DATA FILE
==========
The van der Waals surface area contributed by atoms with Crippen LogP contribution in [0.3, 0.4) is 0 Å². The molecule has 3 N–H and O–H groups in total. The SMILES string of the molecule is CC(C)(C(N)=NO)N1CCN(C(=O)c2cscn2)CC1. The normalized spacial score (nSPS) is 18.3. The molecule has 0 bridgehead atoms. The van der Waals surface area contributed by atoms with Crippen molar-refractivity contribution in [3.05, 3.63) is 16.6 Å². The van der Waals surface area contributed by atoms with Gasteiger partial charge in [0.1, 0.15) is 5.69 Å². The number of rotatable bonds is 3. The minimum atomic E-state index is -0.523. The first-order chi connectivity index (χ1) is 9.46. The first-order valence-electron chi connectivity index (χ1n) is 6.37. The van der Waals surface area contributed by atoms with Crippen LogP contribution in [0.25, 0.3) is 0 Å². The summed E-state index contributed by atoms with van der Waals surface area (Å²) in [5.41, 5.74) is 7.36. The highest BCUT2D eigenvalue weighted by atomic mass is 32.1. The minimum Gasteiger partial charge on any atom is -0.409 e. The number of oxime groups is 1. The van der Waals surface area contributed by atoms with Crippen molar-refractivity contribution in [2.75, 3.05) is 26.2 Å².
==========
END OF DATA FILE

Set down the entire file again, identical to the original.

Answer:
The van der Waals surface area contributed by atoms with Crippen LogP contribution in [0.3, 0.4) is 0 Å². The molecule has 3 N–H and O–H groups in total. The SMILES string of the molecule is CC(C)(C(N)=NO)N1CCN(C(=O)c2cscn2)CC1. The normalized spacial score (nSPS) is 18.3. The molecule has 0 bridgehead atoms. The van der Waals surface area contributed by atoms with Crippen molar-refractivity contribution in [3.05, 3.63) is 16.6 Å². The van der Waals surface area contributed by atoms with Gasteiger partial charge in [0.1, 0.15) is 5.69 Å². The number of rotatable bonds is 3. The minimum atomic E-state index is -0.523. The first-order chi connectivity index (χ1) is 9.46. The first-order valence-electron chi connectivity index (χ1n) is 6.37. The van der Waals surface area contributed by atoms with Crippen LogP contribution in [0.25, 0.3) is 0 Å². The summed E-state index contributed by atoms with van der Waals surface area (Å²) in [5.41, 5.74) is 7.36. The highest BCUT2D eigenvalue weighted by atomic mass is 32.1. The minimum Gasteiger partial charge on any atom is -0.409 e. The number of oxime groups is 1. The van der Waals surface area contributed by atoms with Crippen molar-refractivity contribution in [2.75, 3.05) is 26.2 Å².